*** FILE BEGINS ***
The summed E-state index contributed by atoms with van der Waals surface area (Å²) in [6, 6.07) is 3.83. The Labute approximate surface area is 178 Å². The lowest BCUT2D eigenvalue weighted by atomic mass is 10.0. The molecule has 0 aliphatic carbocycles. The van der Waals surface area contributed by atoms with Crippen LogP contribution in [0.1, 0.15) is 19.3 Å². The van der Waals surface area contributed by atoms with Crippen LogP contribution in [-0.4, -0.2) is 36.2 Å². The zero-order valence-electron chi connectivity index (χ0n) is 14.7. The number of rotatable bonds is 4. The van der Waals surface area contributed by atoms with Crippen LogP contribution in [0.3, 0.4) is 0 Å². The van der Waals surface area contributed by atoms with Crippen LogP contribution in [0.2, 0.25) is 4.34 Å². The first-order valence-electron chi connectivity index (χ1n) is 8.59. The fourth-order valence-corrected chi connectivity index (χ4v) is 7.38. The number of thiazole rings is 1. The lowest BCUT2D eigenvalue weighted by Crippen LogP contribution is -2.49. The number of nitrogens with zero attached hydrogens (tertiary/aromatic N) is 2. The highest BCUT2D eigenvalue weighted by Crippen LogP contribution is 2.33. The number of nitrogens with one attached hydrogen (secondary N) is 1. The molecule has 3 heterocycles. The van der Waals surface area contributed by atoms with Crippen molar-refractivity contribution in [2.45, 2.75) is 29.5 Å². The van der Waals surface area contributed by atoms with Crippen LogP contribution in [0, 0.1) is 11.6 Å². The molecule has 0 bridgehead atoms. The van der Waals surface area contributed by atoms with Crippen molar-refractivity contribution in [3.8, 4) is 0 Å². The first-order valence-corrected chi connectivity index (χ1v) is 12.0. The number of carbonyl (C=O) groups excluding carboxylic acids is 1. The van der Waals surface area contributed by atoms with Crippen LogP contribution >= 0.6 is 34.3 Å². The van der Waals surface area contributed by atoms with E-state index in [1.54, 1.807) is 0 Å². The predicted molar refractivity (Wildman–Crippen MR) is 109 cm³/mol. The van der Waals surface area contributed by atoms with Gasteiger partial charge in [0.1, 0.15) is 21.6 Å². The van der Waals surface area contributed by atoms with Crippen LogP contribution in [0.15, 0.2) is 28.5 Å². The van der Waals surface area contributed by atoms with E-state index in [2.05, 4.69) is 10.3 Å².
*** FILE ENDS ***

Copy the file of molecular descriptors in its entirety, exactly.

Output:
The summed E-state index contributed by atoms with van der Waals surface area (Å²) in [6, 6.07) is 3.83. The Labute approximate surface area is 178 Å². The lowest BCUT2D eigenvalue weighted by atomic mass is 10.0. The molecule has 0 aliphatic carbocycles. The van der Waals surface area contributed by atoms with Crippen LogP contribution in [0.1, 0.15) is 19.3 Å². The van der Waals surface area contributed by atoms with Crippen LogP contribution in [-0.4, -0.2) is 36.2 Å². The zero-order valence-electron chi connectivity index (χ0n) is 14.7. The number of rotatable bonds is 4. The van der Waals surface area contributed by atoms with Crippen LogP contribution in [0.3, 0.4) is 0 Å². The van der Waals surface area contributed by atoms with Crippen LogP contribution in [0.2, 0.25) is 4.34 Å². The first-order valence-electron chi connectivity index (χ1n) is 8.59. The fourth-order valence-corrected chi connectivity index (χ4v) is 7.38. The number of thiazole rings is 1. The lowest BCUT2D eigenvalue weighted by Crippen LogP contribution is -2.49. The number of nitrogens with zero attached hydrogens (tertiary/aromatic N) is 2. The highest BCUT2D eigenvalue weighted by Crippen LogP contribution is 2.33. The number of nitrogens with one attached hydrogen (secondary N) is 1. The molecule has 3 heterocycles. The van der Waals surface area contributed by atoms with Crippen molar-refractivity contribution in [2.45, 2.75) is 29.5 Å². The van der Waals surface area contributed by atoms with Crippen LogP contribution in [0, 0.1) is 11.6 Å². The molecule has 0 bridgehead atoms. The van der Waals surface area contributed by atoms with Crippen molar-refractivity contribution in [3.8, 4) is 0 Å². The first-order valence-corrected chi connectivity index (χ1v) is 12.0. The number of carbonyl (C=O) groups excluding carboxylic acids is 1. The van der Waals surface area contributed by atoms with Crippen LogP contribution >= 0.6 is 34.3 Å². The van der Waals surface area contributed by atoms with E-state index in [1.54, 1.807) is 0 Å². The predicted molar refractivity (Wildman–Crippen MR) is 109 cm³/mol. The van der Waals surface area contributed by atoms with Gasteiger partial charge in [0.1, 0.15) is 21.6 Å². The van der Waals surface area contributed by atoms with Crippen LogP contribution in [0.15, 0.2) is 28.5 Å². The van der Waals surface area contributed by atoms with E-state index in [2.05, 4.69) is 10.3 Å².